Fagraea racemosa Jack

Last updated: 1 June 2015

Scientific Name

Fagraea racemosa Jack


Fagraea malayana Mart., Fagraea pauciflora (King & Gamble) Ridl., Fagraea thwaitesii F.Muell., Willughbeia volubilis Spreng. [1]

Vernacular Name


Membera gading; setebal (Peninsular); eng­kudu hutan (Sarawak) [2]; dada kura, kahwa hutan, kahwa utan, kopi hutan, kopi utan, lidah rusa, mempuleh, mengkudu badak, mengkudu utan, pakan ayer, pakan paya, puleh, riang-riang, gelugor, rumpo-rumpo, sebereteh kayu, sekobang, sepuleh, sepulis, sepulit, serawas paya, seruas, setebal, setubal, tahi musang, tembusu ayer, tembusu paya, tengkok biawak [3]


False coffee tree [2], stone wood [3]


Inveh, rohekui [3]


Ki cankuda (Sundanese); melingu (Javanese); kayu si markopi-kopi (Sumatra) [2]; Kayu batu [3]


Thum bok; phawa nam; waa nam (Peninsular) [2]


Balatbuaya (Filipino); kukodmon (Bikol) [2]; baagu, bago-sala, bulubuaia, hambuaia, himbubuaia, kabal, kibuaia, kukodmon, libakan, mangusiak, makatibuha, malabago, malabuaia, talob-alok [3]


Han tuk (Koh Kong); nho pre (Kampot); prahout tuk (Kandal, Kompong Thom) [2]

Geographical Distributions

Fagraea racemosa is found in Southern Burma (Myanmar), Thailand, Cambodia, Vietnam, the Andaman and Nicobar Islands, throughout the Malaysian area, except for the eastern half of Java and the Lesser Sunda Islands, to the Solomon Islands and north­ern Australia. [2]

F. racemosa is highly variable and several forms have been distinguished. It is found in light to dense primary but more often secondary forests in swampy to dry soil, along rivers but also on pod­zolic sands, in savannas and “lalang” grassland vegetation. Locally, it is a conspicuous element of early secondary forests on waste lands and poor soils. The density of the wood is 700-870 kg/m3 at 15% moisture content. [2]

Botanical Description

F. racemosa is comes from the family Loganiaceae. It is a shrub or small to medium ­sized tree up to 25(-40) m tall while the bole measures up to 30 cm in diametre and without buttresses while the surface of the bark is smooth but becomes narrowly and deeply fissured. It is pale grey to dark grey-brown and the inner bark is yellow-brown. [2]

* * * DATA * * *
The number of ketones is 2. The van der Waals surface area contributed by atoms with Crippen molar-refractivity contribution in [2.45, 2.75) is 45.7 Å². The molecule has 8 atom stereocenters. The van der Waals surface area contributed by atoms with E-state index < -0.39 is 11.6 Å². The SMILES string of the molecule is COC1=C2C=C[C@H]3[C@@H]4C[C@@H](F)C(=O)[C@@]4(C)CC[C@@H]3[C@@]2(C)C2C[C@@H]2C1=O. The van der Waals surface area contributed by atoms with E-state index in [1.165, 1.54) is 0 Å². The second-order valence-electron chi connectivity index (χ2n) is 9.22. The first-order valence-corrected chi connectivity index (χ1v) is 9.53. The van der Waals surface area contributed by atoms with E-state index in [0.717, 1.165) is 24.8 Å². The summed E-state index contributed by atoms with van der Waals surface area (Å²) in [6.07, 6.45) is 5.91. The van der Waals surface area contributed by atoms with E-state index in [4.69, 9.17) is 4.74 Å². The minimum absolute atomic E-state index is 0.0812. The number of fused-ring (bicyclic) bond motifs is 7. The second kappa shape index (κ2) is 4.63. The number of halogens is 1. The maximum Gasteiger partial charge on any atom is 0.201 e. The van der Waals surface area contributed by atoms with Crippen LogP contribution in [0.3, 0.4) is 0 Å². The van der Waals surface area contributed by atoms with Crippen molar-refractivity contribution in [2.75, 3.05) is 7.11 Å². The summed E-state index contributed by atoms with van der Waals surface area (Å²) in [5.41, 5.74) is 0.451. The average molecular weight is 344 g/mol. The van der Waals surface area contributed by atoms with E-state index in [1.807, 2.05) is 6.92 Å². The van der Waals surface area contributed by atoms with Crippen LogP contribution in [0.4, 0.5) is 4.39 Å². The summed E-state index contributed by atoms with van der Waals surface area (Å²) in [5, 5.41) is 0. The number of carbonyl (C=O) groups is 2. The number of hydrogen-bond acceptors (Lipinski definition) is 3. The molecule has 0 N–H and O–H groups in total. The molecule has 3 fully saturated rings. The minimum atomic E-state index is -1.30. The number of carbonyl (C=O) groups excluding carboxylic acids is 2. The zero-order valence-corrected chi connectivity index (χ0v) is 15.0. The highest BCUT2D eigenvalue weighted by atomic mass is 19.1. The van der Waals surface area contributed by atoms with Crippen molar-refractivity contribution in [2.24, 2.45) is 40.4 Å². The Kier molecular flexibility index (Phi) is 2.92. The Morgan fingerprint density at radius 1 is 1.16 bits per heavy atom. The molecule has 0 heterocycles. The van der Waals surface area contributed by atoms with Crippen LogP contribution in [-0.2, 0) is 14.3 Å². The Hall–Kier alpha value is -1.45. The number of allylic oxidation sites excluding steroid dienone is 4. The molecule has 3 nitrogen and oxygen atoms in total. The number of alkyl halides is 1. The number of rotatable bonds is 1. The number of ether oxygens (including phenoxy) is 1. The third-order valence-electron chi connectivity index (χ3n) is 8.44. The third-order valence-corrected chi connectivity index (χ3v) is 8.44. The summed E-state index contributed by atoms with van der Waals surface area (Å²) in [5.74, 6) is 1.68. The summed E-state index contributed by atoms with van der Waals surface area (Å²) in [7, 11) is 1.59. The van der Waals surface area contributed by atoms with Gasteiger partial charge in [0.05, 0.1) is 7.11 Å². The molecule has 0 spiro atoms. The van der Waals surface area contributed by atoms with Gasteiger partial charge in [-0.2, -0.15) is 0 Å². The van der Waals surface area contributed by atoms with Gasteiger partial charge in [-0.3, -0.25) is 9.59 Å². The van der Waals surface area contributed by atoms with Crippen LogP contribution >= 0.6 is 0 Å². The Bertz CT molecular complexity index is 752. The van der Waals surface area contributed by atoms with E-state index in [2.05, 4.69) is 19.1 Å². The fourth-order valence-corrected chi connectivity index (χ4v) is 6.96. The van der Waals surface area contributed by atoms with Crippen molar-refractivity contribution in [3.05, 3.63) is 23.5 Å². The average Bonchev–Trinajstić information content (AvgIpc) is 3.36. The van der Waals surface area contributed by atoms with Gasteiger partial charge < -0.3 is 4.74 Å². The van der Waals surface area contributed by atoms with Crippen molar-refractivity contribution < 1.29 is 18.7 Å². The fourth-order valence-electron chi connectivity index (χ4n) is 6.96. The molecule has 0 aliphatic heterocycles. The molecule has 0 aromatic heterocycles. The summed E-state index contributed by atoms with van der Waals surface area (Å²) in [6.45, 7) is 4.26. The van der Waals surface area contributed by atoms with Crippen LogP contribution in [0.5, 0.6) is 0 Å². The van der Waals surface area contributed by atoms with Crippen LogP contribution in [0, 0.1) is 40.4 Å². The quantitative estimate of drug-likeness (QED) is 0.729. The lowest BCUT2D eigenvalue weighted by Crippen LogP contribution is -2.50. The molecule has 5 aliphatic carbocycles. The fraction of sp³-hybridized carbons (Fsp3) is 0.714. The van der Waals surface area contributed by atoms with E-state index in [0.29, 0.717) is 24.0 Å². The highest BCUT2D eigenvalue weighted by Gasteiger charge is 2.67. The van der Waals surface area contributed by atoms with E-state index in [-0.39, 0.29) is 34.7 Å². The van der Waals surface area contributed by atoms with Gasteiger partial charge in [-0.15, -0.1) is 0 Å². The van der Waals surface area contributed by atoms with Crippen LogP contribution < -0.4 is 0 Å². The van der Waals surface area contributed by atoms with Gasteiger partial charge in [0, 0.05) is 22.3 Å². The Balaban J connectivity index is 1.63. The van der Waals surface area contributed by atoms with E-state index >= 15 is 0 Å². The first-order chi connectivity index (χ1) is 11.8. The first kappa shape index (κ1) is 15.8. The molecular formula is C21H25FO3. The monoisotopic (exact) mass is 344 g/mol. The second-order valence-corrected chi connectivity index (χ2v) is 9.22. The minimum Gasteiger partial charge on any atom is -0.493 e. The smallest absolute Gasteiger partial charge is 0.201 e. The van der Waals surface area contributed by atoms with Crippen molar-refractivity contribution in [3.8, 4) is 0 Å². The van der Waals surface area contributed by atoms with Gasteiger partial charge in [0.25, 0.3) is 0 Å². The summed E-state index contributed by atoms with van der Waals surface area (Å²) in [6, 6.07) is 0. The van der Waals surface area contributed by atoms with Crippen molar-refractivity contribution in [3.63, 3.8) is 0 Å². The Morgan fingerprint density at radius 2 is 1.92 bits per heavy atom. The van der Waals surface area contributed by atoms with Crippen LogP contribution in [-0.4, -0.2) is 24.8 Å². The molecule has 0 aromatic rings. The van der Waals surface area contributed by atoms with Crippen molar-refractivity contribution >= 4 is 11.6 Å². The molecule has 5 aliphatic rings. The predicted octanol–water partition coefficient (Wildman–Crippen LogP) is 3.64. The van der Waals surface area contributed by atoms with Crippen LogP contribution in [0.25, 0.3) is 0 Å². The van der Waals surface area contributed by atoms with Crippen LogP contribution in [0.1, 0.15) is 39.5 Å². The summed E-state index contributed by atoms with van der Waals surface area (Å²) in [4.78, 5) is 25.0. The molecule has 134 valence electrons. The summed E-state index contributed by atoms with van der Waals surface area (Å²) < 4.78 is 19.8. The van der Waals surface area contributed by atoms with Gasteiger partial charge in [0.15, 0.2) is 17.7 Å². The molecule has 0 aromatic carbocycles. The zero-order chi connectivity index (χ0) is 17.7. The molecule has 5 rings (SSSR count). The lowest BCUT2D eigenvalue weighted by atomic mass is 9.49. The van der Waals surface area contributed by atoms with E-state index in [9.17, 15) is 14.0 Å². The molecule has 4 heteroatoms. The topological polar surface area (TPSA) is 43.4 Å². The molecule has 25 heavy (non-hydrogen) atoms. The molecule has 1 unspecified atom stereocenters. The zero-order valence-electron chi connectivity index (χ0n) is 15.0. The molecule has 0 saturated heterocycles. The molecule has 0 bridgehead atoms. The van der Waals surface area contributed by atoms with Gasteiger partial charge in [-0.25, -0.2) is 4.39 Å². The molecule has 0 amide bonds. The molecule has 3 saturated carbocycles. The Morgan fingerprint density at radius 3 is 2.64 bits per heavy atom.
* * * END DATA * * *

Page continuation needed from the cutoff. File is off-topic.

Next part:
The leaves are very variable, from broadly ovate via ellip­tical to obovate-oblong, lance-shaped or rarely even linear, measuring 5-50 cm x 1-23 cm, with rounded to acute apex and often short to long acuminate. The secondary veins are distinctly prominent below and with petiole 0.2-5 cm long. The stipules connate into an ocrea that surrounds the stem. [2]

The inflorescence is terminal and usually droops. The pedicel is with bracteoles at the base. The petal tube is funnel-shaped, 2-4 cm long and with faintly 2-lobed stigma.

The fruit is nearly spherical to ellipsoid-ovoid, apiculate, bluish or greenish or red when ripens.


No documentation.

Chemical Constituent

No documentation.

Plant Part Used

No documentation.

Traditional Use

No documentation.

Preclinical Data

No documentation.

Clinical Data

No documentation.


No documentation.

Poisonous Management

No documentation.

Line drawing


Figure 1: The line drawing of F. racemosa  [2]


  1. The Plant List. Ver1.1 Fagraea racemosa Jack [homepage on the Internet]. c2013 [updated 2012 Mar 23; cited 2015 June 1] Available from: http://www.theplantlist.org/tpl1.1/record/kew-2807506.
  2. Fagraea racemosa Jack ex Wallich. In: Lemmens RHMJ, Soerianegara I, Wong WC, editors. Plant Resources of South-East Asia No.5(2): Timber trees: Minor Commercial Timbers. Leiden, Netherlands: Backhuys Publishers; 1995.
  3. Quattrocchi U. CRC World Dictionary of Plant Names: Common names, scientific names, eponyms, synonyms, and etymology. Volume III E-L. Boca Raton, Florida: CRC Press; 2012. p. 212.